"We were over the moon to work with these incredibly well-known, women-led brands," Cutraro explains. "When we learned that the saying was 'give a damn,' we actually cheered in our office. She Should Run’s role is to get women to run for office, so often we’re like, 'Look, if you care about a cause and you're not seeing anyone in an elected role bring about that change, do something yourself, because, otherwise, you’re missing an opportunity to give a damn.' The bag is such a powerful way for us to take this message even further."
For Wallace Eustice, "give a damn" is all about getting involved. "We can all claw our faces and talk about how upset we are, but 'give a damn' is a call to action. Don’t just complain and feel crappy about it."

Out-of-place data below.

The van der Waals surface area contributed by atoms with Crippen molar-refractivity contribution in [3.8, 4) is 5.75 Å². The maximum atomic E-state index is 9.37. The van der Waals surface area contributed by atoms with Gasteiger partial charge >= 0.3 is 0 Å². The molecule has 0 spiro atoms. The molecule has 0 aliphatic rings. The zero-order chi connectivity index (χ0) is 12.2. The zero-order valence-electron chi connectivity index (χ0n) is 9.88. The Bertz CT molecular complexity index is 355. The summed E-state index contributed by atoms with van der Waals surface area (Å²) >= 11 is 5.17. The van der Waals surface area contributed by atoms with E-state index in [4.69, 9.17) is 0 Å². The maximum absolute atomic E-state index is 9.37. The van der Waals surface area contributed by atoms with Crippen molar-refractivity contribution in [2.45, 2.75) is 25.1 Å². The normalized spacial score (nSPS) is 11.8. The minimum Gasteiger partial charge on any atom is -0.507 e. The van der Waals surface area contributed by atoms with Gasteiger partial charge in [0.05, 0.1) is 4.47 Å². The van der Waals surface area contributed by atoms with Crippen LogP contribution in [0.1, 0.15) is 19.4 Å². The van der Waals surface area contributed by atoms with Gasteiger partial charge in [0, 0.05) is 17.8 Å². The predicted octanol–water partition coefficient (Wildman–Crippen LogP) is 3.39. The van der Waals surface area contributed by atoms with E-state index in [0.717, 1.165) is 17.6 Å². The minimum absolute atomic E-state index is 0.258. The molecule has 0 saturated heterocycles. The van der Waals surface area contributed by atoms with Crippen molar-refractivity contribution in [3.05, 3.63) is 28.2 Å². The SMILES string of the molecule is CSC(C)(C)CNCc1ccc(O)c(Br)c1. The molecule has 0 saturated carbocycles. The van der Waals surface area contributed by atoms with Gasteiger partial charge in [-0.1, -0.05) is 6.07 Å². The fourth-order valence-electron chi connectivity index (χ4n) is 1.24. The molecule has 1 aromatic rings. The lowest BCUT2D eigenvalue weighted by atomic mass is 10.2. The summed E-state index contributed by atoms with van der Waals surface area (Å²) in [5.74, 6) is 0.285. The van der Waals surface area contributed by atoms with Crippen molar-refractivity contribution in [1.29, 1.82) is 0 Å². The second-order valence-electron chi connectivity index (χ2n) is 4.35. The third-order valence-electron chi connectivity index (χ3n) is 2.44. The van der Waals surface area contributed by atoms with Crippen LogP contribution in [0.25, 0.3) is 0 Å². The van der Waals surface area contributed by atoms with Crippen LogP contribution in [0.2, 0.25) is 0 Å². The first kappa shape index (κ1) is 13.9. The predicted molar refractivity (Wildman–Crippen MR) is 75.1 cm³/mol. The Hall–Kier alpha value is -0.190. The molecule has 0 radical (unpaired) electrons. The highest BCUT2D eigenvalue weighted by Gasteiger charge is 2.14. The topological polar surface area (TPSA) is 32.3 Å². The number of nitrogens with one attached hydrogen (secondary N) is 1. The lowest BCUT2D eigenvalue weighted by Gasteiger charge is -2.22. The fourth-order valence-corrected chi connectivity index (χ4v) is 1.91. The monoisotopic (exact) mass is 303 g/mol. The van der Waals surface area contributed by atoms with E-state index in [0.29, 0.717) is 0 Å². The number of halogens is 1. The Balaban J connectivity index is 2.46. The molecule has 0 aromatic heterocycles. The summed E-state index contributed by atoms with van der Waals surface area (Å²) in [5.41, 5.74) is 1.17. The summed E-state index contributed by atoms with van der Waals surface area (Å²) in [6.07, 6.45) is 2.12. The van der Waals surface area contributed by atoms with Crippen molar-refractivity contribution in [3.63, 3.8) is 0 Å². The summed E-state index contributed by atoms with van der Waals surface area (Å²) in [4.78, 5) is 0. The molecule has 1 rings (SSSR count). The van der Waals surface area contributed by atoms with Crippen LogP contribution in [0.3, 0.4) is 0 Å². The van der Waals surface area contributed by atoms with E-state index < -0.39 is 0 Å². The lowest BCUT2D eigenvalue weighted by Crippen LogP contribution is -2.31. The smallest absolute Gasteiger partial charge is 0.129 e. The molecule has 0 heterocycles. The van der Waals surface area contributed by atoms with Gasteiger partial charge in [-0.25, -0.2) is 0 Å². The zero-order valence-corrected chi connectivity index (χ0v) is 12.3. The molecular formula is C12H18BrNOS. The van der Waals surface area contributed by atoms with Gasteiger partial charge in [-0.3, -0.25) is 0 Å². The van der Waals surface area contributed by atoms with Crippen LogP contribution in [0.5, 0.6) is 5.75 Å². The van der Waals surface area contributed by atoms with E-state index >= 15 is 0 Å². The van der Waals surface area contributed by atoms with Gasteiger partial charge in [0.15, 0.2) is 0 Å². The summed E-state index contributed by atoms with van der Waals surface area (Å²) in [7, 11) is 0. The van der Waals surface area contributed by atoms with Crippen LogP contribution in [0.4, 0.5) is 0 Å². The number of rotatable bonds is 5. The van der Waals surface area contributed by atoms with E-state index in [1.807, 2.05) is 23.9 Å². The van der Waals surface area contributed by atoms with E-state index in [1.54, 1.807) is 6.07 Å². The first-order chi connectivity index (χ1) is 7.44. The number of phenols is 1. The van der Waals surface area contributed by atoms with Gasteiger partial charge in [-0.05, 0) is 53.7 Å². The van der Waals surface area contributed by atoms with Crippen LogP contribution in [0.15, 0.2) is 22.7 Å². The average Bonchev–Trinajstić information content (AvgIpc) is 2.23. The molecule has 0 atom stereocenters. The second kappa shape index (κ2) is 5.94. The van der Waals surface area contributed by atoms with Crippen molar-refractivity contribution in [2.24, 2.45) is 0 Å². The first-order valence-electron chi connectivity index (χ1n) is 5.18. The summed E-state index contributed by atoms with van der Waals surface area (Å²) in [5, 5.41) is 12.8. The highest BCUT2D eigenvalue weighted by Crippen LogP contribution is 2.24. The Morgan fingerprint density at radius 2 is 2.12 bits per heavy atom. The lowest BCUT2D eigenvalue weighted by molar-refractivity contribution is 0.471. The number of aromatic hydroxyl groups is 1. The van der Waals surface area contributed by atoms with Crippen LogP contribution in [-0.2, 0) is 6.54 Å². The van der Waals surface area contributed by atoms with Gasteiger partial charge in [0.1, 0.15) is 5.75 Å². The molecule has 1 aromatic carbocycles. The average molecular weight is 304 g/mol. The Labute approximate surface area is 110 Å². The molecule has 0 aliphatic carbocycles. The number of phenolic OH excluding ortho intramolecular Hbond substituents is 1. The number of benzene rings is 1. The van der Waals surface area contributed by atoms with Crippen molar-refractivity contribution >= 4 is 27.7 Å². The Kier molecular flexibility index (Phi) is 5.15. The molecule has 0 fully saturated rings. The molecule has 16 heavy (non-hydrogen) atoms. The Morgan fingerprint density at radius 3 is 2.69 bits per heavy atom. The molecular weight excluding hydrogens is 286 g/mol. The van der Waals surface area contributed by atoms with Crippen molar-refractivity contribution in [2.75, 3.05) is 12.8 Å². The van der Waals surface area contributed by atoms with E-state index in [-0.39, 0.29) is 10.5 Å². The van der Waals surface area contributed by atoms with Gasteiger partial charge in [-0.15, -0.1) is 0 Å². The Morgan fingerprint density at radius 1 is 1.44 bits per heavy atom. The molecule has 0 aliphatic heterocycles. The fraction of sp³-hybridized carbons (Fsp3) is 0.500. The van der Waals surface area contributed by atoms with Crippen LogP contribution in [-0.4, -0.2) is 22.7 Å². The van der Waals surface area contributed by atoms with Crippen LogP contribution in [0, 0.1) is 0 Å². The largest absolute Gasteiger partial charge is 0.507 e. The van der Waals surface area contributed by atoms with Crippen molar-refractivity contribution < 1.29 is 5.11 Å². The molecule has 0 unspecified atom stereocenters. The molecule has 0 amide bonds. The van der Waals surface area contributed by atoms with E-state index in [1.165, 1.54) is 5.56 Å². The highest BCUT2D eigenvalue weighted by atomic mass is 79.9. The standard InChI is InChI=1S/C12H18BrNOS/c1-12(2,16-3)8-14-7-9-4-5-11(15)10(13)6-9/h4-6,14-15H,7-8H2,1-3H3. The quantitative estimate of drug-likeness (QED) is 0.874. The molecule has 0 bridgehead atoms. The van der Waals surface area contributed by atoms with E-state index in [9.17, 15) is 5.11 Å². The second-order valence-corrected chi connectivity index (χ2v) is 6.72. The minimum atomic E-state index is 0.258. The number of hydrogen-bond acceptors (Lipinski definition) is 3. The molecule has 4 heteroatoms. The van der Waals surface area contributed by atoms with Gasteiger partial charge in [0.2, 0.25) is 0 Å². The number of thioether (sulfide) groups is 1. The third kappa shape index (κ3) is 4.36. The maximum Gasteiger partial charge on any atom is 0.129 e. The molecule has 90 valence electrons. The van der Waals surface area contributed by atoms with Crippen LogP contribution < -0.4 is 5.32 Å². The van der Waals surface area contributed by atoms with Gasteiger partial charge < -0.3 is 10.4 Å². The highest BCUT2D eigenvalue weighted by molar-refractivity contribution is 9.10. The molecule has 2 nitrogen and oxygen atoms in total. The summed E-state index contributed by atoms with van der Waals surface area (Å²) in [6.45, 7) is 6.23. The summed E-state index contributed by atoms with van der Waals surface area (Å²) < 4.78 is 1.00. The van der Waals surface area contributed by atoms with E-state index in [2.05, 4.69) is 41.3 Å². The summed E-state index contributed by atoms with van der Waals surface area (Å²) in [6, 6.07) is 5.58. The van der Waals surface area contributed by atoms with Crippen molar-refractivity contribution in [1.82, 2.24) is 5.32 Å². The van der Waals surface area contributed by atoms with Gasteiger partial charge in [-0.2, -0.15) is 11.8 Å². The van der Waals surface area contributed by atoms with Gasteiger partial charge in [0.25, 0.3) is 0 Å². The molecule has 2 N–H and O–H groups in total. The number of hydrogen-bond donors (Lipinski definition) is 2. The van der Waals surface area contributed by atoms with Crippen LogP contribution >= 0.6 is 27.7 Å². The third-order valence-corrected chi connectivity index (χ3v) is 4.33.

Officially sold on this empowering bag? You can shop it here. For those who may want to go a step further, create change in your own life and get into politics, Cutraro offers this actionable advice:
"If you care about a cause and you don’t see a policy connection, look for someone who can make that change. Is there someone to represent you and your community? If not, consider running. And if not you, then who? Find someone else you believe in. It’s highly likely she might have doubts in the ability for her to step up," she says. "We, as women, tend to think we don't have the necessary qualifications. But, having someone you trust say, 'you, you should run for office' really makes a difference. We don’t have to remain in a place with the status quo. Use your power and your voice."